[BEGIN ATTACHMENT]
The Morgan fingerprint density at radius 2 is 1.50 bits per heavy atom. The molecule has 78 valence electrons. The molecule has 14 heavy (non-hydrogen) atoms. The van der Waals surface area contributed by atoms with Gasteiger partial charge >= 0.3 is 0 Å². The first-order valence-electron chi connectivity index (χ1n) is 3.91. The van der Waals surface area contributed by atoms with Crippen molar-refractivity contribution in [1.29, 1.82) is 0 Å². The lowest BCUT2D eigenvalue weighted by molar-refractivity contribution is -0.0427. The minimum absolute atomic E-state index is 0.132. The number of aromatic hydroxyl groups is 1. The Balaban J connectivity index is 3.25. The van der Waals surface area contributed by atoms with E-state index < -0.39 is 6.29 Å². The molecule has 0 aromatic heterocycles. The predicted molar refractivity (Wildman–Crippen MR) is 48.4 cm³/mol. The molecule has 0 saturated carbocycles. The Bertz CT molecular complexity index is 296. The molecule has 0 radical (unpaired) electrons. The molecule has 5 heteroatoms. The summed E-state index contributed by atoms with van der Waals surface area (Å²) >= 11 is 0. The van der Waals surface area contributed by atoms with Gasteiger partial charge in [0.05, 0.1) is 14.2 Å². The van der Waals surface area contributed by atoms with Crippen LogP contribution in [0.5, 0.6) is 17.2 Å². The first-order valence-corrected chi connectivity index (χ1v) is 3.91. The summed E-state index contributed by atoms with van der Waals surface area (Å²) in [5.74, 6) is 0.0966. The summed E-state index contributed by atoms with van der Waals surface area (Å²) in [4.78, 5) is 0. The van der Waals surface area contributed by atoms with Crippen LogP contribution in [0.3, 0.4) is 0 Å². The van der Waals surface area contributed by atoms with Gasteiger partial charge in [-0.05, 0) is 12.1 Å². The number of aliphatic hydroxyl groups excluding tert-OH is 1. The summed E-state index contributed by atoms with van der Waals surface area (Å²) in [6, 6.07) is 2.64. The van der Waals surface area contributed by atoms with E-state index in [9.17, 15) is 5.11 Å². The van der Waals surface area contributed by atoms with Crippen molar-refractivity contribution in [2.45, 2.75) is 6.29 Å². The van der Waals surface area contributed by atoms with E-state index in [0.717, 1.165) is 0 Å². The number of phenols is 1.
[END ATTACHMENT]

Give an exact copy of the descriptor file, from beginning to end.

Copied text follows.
The Morgan fingerprint density at radius 2 is 1.50 bits per heavy atom. The molecule has 78 valence electrons. The molecule has 14 heavy (non-hydrogen) atoms. The van der Waals surface area contributed by atoms with Gasteiger partial charge >= 0.3 is 0 Å². The first-order valence-electron chi connectivity index (χ1n) is 3.91. The van der Waals surface area contributed by atoms with Crippen molar-refractivity contribution in [1.29, 1.82) is 0 Å². The lowest BCUT2D eigenvalue weighted by molar-refractivity contribution is -0.0427. The minimum absolute atomic E-state index is 0.132. The number of aromatic hydroxyl groups is 1. The Balaban J connectivity index is 3.25. The van der Waals surface area contributed by atoms with E-state index < -0.39 is 6.29 Å². The molecule has 0 aromatic heterocycles. The predicted molar refractivity (Wildman–Crippen MR) is 48.4 cm³/mol. The molecule has 0 saturated carbocycles. The Bertz CT molecular complexity index is 296. The molecule has 0 radical (unpaired) electrons. The molecule has 5 heteroatoms. The summed E-state index contributed by atoms with van der Waals surface area (Å²) >= 11 is 0. The van der Waals surface area contributed by atoms with Gasteiger partial charge in [0.05, 0.1) is 14.2 Å². The van der Waals surface area contributed by atoms with Crippen LogP contribution in [0.5, 0.6) is 17.2 Å². The first-order valence-corrected chi connectivity index (χ1v) is 3.91. The summed E-state index contributed by atoms with van der Waals surface area (Å²) in [5.74, 6) is 0.0966. The summed E-state index contributed by atoms with van der Waals surface area (Å²) in [4.78, 5) is 0. The van der Waals surface area contributed by atoms with Crippen LogP contribution in [0.3, 0.4) is 0 Å². The van der Waals surface area contributed by atoms with Gasteiger partial charge in [-0.05, 0) is 12.1 Å². The number of aliphatic hydroxyl groups excluding tert-OH is 1. The summed E-state index contributed by atoms with van der Waals surface area (Å²) in [6, 6.07) is 2.64. The van der Waals surface area contributed by atoms with E-state index in [9.17, 15) is 5.11 Å². The van der Waals surface area contributed by atoms with Crippen molar-refractivity contribution in [2.45, 2.75) is 6.29 Å². The van der Waals surface area contributed by atoms with E-state index in [0.717, 1.165) is 0 Å². The number of phenols is 1.